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White Film on the Skin After a Shower: What Do I Do?

A hot shower is supposed to refresh your skin and cleanse you from head to toe, but what do you do when you step out covered in a white film once you close the tap?

Why do you have a white deposit on your skin? Is it dangerous or permanent? How do you get rid of it, and how do you prevent it from happening?

Let’s find out!

peeling skin

Why Is My Skin White After a Shower?

There are a few reasons why your skin might have turned a pasty white color after a shower. Knowing what is causing your skin to form a white film can help you avoid it and treat your skin when it does happen.

Reason #1. A Hard Water Shower

More than 85% of the U.S. has hard water in their pipes. This is when the water has a high mineral content, especially calcium carbonate and other minerals like fluoride.

When there are too many of these minerals in the water, it can lead to a deposit forming on surfaces that are exposed to the water such as your shower walls, shower door, faucet, and your skin. This is the most common way that white powder appears on the skin.

Reason #2. Skin Dehydration

Hearing that a shower can dehydrate your skin can sound really strange, given that you’re standing under a shower of water! However, water leeches moisture from the body, causing white skin after showering.

This is why your skin will take on a wrinkly appearance when you spend too much time in the bath or under the shower. The necessary fluids are drained from your skin, resulting in dry and cracked skin afterward.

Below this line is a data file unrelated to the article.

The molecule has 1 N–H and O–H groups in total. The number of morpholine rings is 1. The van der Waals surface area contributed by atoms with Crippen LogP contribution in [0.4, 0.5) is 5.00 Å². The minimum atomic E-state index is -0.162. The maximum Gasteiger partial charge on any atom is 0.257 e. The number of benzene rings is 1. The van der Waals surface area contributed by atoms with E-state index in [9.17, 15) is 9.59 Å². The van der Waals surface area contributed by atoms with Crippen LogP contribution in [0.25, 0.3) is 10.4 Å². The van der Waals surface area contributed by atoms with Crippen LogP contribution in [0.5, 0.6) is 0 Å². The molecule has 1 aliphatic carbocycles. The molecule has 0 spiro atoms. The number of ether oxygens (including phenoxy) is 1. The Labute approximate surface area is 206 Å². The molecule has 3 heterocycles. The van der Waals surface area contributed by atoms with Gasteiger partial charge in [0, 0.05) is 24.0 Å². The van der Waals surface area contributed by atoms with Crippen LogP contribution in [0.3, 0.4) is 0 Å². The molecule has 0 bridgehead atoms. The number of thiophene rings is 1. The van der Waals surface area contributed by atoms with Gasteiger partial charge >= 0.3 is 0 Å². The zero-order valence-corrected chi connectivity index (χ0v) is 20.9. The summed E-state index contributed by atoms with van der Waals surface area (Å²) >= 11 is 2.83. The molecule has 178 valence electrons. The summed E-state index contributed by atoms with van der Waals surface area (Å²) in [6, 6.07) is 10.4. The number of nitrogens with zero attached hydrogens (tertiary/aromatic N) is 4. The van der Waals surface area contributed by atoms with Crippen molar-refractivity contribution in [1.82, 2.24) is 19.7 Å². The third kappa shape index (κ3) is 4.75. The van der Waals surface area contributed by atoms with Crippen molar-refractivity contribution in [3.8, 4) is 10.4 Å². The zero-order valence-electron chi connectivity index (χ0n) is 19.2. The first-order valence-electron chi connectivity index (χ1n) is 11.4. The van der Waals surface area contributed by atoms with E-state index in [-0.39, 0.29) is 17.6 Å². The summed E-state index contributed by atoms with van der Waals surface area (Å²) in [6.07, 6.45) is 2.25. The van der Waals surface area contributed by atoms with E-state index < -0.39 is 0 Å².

Really hot showers tend to be the worst for dehydrating your skin, and this can leave you with a white discoloration of your skin. It can even appear as a white film that rubs off from your skin.

Reason #3. Shedding Skin Cells

While the body naturally sheds skin cells as a renewal process, showering can cause more skin cells to be shed all at once, which can result in a powdery white appearance on your skin. Hot water tends to encourage this process more than cooler water temperatures do, so if you like a hot shower, chances are you will experience this massive skin shedding.

Reason #4. Temperature Discoloration

With extremely hot water temperatures, the skin may change color, turning a pasty white color. This can result from the blood flow becoming restricted to the skin with capillaries closing, causing the skin and extremities like the nail beds to whiten.

Reason #5. Soap pH

An often neglected reason for white deposits on the skin after showering is from an incompatibility between your skin pH and the pH of your shower cream, gel, or soap. When your body rejects the soap you use, it may create a defensive barrier that appears as a white film on your skin.

Changing soap or shower gel may have a massive improvement to your post-shower skin appearance.

Is White Film on the Skin After a Shower Dangerous?

Having a white film form on your skin after a shower is not dangerous in itself as this film or dead skin cells will be removed if you towel dry effectively. However, if you air dry, there can be a buildup of dead skin cells that may eventually create smegma in certain parts of your body such as the folds of your skin.

Additionally, white film on your skin can also lead to further dermatitis and dry skin if you don’t replenish the natural oils in your skin after the shower, which is why rubbing on a lotion or skin treatment is so vital.

Air drying when hard water has created a white film on your skin can have other negative effects as the mineral deposits eventually block your skin pores and lead to chemical burns in extreme cases. The minerals in shower water can also interact with your other beauty care products, leading to a chemical reaction and skin breakout.